How I’m Adventuring This Year

Jun 1, 2015

How I'm Adventuring This Year |

When I accepted the offer to write for Women’s Adventure Magazine as one of their Adventure Mom columnists, it caused me to become more introspective about how I engaged in adventure, and how I defined it.

Sure, I’ve undertaken some pretty epic adventures, but having a three-year-old and a baby at home has definitely thrown my idea of what constitutes as adventure into flux.  As many of you with small children know, sometimes just getting out the door is a fairly sizeable quest.  Backcountry canoe trips have given way to toting our six-foot pop-up trailer from one family-friendly campground to another all summer long; even the ski hill that we once flew down several times a week in the pre-baby days feels a bit like shangri-la at this point.  Though I’m confident my truly adventurous adventuring days will return, in the meantime, I’ve been given the gift of realizing that, to small children, absolutely everything is an adventure, and that I have the choice to cultivate that within my family.

Sometimes, though, I feel like I might have lost track of my inner adventuress – especially when my days consist of a lot of breastfeeding and, well, not a whole lot else.  To reassure myself, I made a little list of all the ways I’m adventuring this year.  I found that the list fell nicely into some categories that I imagine I might use in years to come when planning my adventure goals.  If they resonate with you, either as a seasoned or budding adventurer, feel free to adapt and use them to motivate your thrill-seeking this year, too.


This year, for us, it’s a bucket list trip to Hawaii.  We’ll do a bit of local travel as well, including a camping trip to a great paddling destination and another awesome local surf spot with my SUP in tow.  

Learn something new

I’ve got this one covered in 2015 with a lengthy list of random things I want to take a crack at:  I have already learned how to make a video, how to crochet, and how to make DIY natural remedies.  Still on my to-do list for the remainder of the year is to learn how to grow, dry and blend herbs for tea and join a Samba Band (with the ultimate goal of becoming the Whistle Blower), 

Take on a physical challenge

If my postpartum body allows, I’ve got my sights set on a 10km race and a sprint-distance triathlon.  

Do something that scares me

The big thing I wanted to do this year scared me a tiny bit, but mostly filled me with elation and warm and fuzzy feelings of self-indulgence:  I booked a cabin in the middle of the woods and spent a long weekend there, nestled in the snow-covered trees, stoking the wood stove.  This was only really scary after dark, when things started to go bump in the night, as they have a way of doing in the wilderness, but nevertheless the weekend made me feel confident and re-charged.  The other scary stuff I’m doing:  getting more proficient on my motorcycle, which I found surprisingly terrifying when I first starting riding, despite the fact that I had always wanted to do it.

Compiling this list made me feel reassured that, indeed, adventure can come in many forms: the only true prerequisite is that you endeavour to do things that push your edge a little, make your heart go pitter-pat with excitement, and allow you to take a step in to the unknown.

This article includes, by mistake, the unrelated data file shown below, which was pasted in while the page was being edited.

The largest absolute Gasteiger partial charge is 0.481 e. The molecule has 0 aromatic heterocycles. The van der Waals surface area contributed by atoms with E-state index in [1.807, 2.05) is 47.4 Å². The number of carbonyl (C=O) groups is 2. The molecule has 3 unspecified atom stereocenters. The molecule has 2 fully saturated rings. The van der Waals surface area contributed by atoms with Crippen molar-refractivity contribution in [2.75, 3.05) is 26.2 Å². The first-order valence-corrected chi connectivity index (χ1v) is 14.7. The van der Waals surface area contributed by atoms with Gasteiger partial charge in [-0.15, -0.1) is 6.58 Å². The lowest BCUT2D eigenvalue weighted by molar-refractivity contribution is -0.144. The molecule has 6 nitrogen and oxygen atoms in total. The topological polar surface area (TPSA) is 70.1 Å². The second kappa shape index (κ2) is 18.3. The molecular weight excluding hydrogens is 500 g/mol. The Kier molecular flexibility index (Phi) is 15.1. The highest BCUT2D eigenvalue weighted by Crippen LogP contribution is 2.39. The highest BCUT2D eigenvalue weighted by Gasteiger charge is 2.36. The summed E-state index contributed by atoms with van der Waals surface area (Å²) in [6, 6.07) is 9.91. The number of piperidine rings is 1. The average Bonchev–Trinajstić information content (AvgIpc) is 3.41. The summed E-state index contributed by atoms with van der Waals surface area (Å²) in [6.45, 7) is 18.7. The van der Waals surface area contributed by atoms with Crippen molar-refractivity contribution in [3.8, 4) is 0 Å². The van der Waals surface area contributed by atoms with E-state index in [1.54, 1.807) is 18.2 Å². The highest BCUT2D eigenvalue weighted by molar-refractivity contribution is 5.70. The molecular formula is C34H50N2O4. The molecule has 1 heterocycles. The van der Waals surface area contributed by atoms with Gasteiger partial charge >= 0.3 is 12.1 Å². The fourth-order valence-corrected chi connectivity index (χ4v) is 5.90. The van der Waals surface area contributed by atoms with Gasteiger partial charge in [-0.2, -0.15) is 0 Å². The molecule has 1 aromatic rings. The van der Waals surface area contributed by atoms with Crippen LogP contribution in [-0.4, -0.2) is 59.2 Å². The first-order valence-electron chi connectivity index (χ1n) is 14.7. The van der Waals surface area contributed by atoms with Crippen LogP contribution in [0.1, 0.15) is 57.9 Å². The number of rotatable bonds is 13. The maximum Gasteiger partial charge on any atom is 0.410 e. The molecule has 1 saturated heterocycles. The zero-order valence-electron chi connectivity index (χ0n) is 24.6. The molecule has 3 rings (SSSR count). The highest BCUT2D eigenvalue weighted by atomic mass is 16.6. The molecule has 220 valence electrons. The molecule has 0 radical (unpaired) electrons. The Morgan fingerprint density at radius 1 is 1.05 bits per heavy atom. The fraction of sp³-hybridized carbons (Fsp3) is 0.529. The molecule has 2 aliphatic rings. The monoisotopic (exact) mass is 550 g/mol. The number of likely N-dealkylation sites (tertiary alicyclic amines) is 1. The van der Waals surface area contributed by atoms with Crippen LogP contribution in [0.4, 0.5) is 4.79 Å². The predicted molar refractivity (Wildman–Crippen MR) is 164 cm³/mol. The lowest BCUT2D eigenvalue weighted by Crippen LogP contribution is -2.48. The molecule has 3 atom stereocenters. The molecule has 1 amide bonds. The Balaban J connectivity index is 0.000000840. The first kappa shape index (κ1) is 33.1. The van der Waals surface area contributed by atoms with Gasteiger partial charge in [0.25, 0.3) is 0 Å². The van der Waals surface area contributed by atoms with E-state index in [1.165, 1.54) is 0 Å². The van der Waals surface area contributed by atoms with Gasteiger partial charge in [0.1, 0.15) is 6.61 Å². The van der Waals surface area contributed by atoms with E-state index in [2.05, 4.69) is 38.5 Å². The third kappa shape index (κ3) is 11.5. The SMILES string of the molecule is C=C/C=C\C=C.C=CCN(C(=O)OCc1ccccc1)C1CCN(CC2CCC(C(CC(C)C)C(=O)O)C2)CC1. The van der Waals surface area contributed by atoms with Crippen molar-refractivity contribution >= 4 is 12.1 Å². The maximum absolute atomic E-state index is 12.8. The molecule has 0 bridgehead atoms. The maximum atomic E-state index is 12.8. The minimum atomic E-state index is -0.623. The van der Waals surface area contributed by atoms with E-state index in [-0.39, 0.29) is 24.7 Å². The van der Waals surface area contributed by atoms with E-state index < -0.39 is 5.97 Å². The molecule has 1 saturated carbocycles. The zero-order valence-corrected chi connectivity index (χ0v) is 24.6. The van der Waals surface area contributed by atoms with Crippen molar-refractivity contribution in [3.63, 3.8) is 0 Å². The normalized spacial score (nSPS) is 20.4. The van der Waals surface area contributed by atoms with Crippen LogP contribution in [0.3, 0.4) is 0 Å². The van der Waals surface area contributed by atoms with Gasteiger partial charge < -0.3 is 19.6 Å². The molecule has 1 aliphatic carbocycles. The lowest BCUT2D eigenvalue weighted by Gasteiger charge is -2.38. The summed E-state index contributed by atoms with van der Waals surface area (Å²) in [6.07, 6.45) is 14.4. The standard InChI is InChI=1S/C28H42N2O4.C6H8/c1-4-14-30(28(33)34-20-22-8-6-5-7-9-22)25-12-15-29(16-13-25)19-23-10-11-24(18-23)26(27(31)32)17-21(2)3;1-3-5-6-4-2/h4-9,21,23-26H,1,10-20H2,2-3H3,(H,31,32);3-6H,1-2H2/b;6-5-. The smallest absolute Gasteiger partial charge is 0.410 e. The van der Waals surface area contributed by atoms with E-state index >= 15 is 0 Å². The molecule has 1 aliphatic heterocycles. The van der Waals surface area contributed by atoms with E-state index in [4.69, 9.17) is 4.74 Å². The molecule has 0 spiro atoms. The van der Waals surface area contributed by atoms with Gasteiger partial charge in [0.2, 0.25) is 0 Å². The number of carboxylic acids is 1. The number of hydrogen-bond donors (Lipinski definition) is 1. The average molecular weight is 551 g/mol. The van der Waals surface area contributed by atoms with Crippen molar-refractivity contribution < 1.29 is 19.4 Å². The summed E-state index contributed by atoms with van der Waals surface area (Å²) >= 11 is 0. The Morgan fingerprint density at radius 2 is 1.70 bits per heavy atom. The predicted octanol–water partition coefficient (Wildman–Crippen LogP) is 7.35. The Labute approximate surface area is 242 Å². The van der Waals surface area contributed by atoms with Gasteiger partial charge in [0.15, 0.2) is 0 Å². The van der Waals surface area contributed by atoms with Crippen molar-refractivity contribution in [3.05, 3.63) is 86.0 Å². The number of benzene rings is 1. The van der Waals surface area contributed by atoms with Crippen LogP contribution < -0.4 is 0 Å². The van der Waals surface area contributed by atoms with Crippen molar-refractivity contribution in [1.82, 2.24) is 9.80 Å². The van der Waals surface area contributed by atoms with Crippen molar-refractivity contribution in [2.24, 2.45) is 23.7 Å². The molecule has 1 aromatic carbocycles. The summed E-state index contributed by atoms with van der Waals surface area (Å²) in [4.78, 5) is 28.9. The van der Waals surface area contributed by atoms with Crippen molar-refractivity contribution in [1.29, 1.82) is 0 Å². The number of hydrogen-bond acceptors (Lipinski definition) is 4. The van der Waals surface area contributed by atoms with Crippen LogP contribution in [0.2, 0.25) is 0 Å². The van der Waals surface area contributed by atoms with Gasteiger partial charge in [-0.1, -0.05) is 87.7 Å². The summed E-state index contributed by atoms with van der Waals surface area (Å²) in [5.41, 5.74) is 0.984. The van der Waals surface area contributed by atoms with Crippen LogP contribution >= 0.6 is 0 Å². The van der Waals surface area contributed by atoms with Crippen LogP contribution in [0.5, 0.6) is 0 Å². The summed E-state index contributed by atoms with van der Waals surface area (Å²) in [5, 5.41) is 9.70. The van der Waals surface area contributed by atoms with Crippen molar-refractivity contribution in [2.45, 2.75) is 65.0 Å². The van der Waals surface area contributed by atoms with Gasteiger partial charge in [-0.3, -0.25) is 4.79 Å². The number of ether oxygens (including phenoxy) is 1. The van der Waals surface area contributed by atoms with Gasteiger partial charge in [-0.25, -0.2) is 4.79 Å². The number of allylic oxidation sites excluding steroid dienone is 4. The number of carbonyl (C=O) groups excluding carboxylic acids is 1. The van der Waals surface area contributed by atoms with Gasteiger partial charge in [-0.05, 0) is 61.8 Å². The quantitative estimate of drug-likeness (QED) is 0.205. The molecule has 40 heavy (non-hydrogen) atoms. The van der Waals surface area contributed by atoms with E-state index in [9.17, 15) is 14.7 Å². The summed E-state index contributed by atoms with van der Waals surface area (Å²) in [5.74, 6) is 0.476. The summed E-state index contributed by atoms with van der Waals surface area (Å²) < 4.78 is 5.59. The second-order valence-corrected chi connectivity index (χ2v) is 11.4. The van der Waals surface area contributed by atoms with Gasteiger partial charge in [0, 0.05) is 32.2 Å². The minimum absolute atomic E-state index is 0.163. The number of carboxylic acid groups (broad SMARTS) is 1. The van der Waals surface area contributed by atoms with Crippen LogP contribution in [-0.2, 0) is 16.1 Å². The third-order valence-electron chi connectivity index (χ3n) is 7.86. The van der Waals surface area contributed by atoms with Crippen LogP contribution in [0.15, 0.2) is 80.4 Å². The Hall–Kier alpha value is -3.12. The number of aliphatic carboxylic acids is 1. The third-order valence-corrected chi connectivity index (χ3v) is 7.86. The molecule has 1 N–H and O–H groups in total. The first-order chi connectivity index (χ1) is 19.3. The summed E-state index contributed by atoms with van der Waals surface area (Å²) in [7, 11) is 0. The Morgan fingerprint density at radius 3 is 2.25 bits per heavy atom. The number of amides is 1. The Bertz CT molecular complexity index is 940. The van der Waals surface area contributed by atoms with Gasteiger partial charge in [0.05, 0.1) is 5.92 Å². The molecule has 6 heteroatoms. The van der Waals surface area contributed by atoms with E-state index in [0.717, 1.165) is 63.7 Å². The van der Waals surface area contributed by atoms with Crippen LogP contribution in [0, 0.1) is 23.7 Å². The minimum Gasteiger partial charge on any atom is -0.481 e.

How are you adventuring this year?  Do you make adventure goals?

The Becoming Podcast has been on a short hiatus while I focus on writing my book, but oh what a comeback episode I have for you!

This month, I spoke to Toko-pa Turner, who many of you may know as the unofficial patron saint of many of my circles and gatherings because of the sheer number of times I’ve quoted from the wisdom of her book, Belonging.

Toko-pa is a Canadian author, teacher, and dreamworker. Blending the mystical teachings of Sufism in which she was raised with a Jungian approach to dreams, she founded The Dream School in 2001, from which thousands of students have graduated. She is the author of the award-winning book, Belonging: Remembering Ourselves Home, which explores the themes of exile and belonging through the lens of dreams, mythology, and nature. This book has resonated for readers worldwide, and has been translated into 10 different languages so far. Her work focuses on the relationship between psyche and nature, and how to follow our inner wisdom to meet with the social, psychological, and ecological challenges of our time.

Here’s some of what Toko-pa and I talk about in this episode:

> The dream that changed Toko-pa’s life, causing her to question her career and, ultimately, her identity

> How we can court our dreams to support us during times of radical transformation – and the reasons so many of us have a hard time remembering and working with what shows up in our dreamscape

> Toko-pa’s perspective on the message of Belonging after the divisiveness our society has experienced in the years since it was published

> What happened for both Toko-pa and I when we fell out of belonging from the ideologies of the “wellness world”

> How to build community when you’re under-resourced

> “The Big Lie” when it comes to belonging, and how we can reclaim a sense of belonging to the greater family of things, as Mary Oliver so famously wrote

Listen to the episode on iTunes


Show Notes

Toko-pa’s Website

Belonging:  Remembering Ourselves Home, Toko-pa’s book

The David Abram video about animism mentioned in the interview

Toko-pa’s self-guided program, Dream Drops

Companion, the program that accompanies Belonging


Also, while you’re at it, if you enjoy The Becoming Podcast, I would be so grateful if you would rate and review, and even subscribe to it on iTunes.  That goes a long way to helping more and more people find and benefit from hearing these interviews!  Thank you so much!